History of Western Theatre: 17th Century to Now/Classical
The three main dramatists of the Classic or Neo-Classic period, starting at the death of King Louis XIII in 1643, are Pierre Corneille (1606-1684), Jean Racine (1639-1699), and Molière (1622-1673). In the entire corpus, several plays include adaptations of previous work. The study of adaptations is useful for detecting shifts of moods in a period or from one period to the next. “It is thanks precisely to the recurrence of identical themes in the course of several generations of playwrights that the student of literature can detect, in at least one form, the evolution of attitudes, ideals and customs. The comparison is in fact facilitated by the similarities of basic situation, for contrasts and variations between original play and its later adaptation are the more discernable for having sprung from the same set of premises” (Collins, 1966 p 22).
"The plot of the classical French drama is simpler than that of the modern romantic drama, but more complex than the ancient classical plot. The plots of Corneille and Racine hold a position intermediate between the simplicity of Aeschylus and Alfieri and the intricacy of Shakespeare and Hugo. The interest of the French classical plot lies rather in its intensity than in its complication. There is a disposition to emphasize only one supreme moment, or crisis, the action moving on unswervingly and impressively towards one grand climax, and then descending with directness and concentration to its inevitable catastro phe, more or less clearly foreseen from the first. On the whole, however, unlike the Greek and the earlier French drama, which foretells the dénouement from the beginning, the French classical drama prefers uncertainty and curiosity as to the outcome. By this means compression and economy, both of attention and of interest, are secured. This limiting of the story to one great crisis presents the exhibition of the whole of a life history or era, discourages the development of character, and excludes minor actions, irrelevant episodes, sub-plots, and parallel actions. As a result of this compression the dramatist avoids the leisurely movement of the epic and divests his action of everything that is irrelevant, digressive, or merely accessory" (Bruner, 1908 p 331).
"As the action of the Greek tragedies is always carried on in open places surrounded by the abode or symbols of majesty, so the French poets have modified their mythological materials, from a consideration of the scene, to the manners of modern courts. In a princely palace no strong emotion, no breach of social etiquette is allowable, and as in a tragedy affairs cannot always proceed with pure courtesy, every bolder deed, therefore, every act of violence, everything startling and calculated strongly to impress the senses is transacted behind the scenes, and related merely by confidants or other messengers" (Schlegel, 1846 p 256). "Their whole system of expositions, both in tragedy and in high comedy,is exceedingly erroneous. Nothing can be more ill-judged than to begin at once to instruct us without any dramatic movement. At the first drawing up of the curtain, the spectator’s attention is almost unavoidably distracted by external circumstances, his interest has not yet been excited; and this is precisely the time chosen by the poet to exact from him an earnest of undivided attention to a dry explanation,- a demand which he can hardly be supposed ready to meet...How admirable again are the expositions of Shakespeare and Calderon! At the very outset they lay hold of the imagination and when they have once gained the spectator's interest and sympathy they then bring forward the information necessary for the full understanding of the implied transactions. This means is, it is true, denied to the French tragic poets, who, if at all, are only very sparingly allowed the use of any thing calculated to make an impression on the senses, any thing like corporeal action and who, therefore, for the sake of a gradual heightening of the impression, are obliged to reserve to the last acts the little which is within their power" (Schlegel, 1846 pp 272-273).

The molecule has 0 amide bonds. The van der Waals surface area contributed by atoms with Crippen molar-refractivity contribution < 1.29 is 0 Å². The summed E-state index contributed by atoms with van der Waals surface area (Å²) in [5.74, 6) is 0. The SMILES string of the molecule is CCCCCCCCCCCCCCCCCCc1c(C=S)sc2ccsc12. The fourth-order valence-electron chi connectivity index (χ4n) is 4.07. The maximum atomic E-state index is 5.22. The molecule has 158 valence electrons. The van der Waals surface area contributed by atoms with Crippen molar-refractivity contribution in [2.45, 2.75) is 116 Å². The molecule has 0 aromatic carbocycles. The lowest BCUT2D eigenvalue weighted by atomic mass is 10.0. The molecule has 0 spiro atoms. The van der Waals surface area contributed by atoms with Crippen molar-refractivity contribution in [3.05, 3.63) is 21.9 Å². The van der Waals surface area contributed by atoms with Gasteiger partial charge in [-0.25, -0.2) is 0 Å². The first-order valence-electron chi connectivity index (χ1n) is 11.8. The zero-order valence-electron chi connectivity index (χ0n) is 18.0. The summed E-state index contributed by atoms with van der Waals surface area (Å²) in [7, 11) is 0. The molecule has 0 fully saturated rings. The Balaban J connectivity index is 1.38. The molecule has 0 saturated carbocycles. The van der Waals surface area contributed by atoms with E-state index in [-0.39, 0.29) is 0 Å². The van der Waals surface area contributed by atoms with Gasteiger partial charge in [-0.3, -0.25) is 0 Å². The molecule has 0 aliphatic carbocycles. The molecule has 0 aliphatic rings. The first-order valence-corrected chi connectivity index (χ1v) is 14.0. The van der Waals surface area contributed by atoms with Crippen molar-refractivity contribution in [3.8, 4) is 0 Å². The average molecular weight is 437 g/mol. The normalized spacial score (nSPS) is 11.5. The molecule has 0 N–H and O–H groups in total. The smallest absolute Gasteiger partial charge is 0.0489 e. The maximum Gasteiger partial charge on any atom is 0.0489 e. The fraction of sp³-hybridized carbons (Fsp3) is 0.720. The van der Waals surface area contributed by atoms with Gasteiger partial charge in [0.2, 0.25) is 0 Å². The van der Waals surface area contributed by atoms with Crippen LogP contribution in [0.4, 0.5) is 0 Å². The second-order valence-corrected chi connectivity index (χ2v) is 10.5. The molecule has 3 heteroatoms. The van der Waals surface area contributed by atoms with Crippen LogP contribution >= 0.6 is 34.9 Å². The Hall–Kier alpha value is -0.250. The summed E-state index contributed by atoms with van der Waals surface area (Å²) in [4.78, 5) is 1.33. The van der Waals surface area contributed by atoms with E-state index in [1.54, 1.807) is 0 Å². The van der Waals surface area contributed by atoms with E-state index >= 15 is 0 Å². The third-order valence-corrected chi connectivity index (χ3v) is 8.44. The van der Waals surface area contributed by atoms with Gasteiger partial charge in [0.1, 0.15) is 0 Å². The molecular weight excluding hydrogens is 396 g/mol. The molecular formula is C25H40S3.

- 1 Pierre Corneille
- 2 Jean Racine
- 3 Molière
- 4 Jean Rotrou
- 5 Thomas Corneille
After 1643, Corneille continued the strong work from the previous reign with "Rodogune" (1644).
"Rodogune" "if it did not quite reach the level of Folyeucte, was an exquisite tragedy, abounding in dramatic effect, and characterized by a greater regard for the play of intrigue than the author had previously shown. The character of Cléopatre, Queen of Syria, is one of the most terrible ever created for the stage" (Hawkins, 1884 vol 2 p 151). Although Lockert (1958) complained that Rodogune’s proposal of matricide “is entirely out of character” (p 65), this opinion comes from wanting an admirable main character to remain admirable throughout. "Rodogune" "is certainly, by virtue of the enormity of the characters, the violence of the passions, the vastness of its crimes, the most romantic of his tragedies; it is constructed with the most skilful industry; from scene to scene the emotion is intensified and heightened until the great fifth act is reached; but if by incomparable audacity the dramatist attains the ideal, it is an ideal of horror” (Dowden, 1904 p 168).